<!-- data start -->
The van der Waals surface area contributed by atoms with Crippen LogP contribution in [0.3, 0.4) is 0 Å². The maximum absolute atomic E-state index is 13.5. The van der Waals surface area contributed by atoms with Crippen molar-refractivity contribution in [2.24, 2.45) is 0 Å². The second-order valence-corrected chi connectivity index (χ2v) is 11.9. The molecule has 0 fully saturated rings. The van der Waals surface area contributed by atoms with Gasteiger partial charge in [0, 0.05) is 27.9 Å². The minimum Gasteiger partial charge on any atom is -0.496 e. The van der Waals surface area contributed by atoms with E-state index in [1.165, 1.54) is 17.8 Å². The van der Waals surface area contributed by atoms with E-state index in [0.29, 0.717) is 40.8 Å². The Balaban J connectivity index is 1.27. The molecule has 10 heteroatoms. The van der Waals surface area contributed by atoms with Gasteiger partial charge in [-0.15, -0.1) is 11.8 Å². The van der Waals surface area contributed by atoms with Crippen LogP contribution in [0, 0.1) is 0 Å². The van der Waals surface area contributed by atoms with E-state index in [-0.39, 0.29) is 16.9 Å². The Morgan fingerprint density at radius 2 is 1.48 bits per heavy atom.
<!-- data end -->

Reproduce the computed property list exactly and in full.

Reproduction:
The van der Waals surface area contributed by atoms with Crippen LogP contribution in [0.3, 0.4) is 0 Å². The maximum absolute atomic E-state index is 13.5. The van der Waals surface area contributed by atoms with Crippen molar-refractivity contribution in [2.24, 2.45) is 0 Å². The second-order valence-corrected chi connectivity index (χ2v) is 11.9. The molecule has 0 fully saturated rings. The van der Waals surface area contributed by atoms with Gasteiger partial charge in [0, 0.05) is 27.9 Å². The minimum Gasteiger partial charge on any atom is -0.496 e. The van der Waals surface area contributed by atoms with E-state index in [1.165, 1.54) is 17.8 Å². The van der Waals surface area contributed by atoms with E-state index in [0.29, 0.717) is 40.8 Å². The Balaban J connectivity index is 1.27. The molecule has 10 heteroatoms. The van der Waals surface area contributed by atoms with Gasteiger partial charge in [-0.15, -0.1) is 11.8 Å². The van der Waals surface area contributed by atoms with Crippen LogP contribution in [0, 0.1) is 0 Å². The van der Waals surface area contributed by atoms with E-state index in [-0.39, 0.29) is 16.9 Å². The Morgan fingerprint density at radius 2 is 1.48 bits per heavy atom.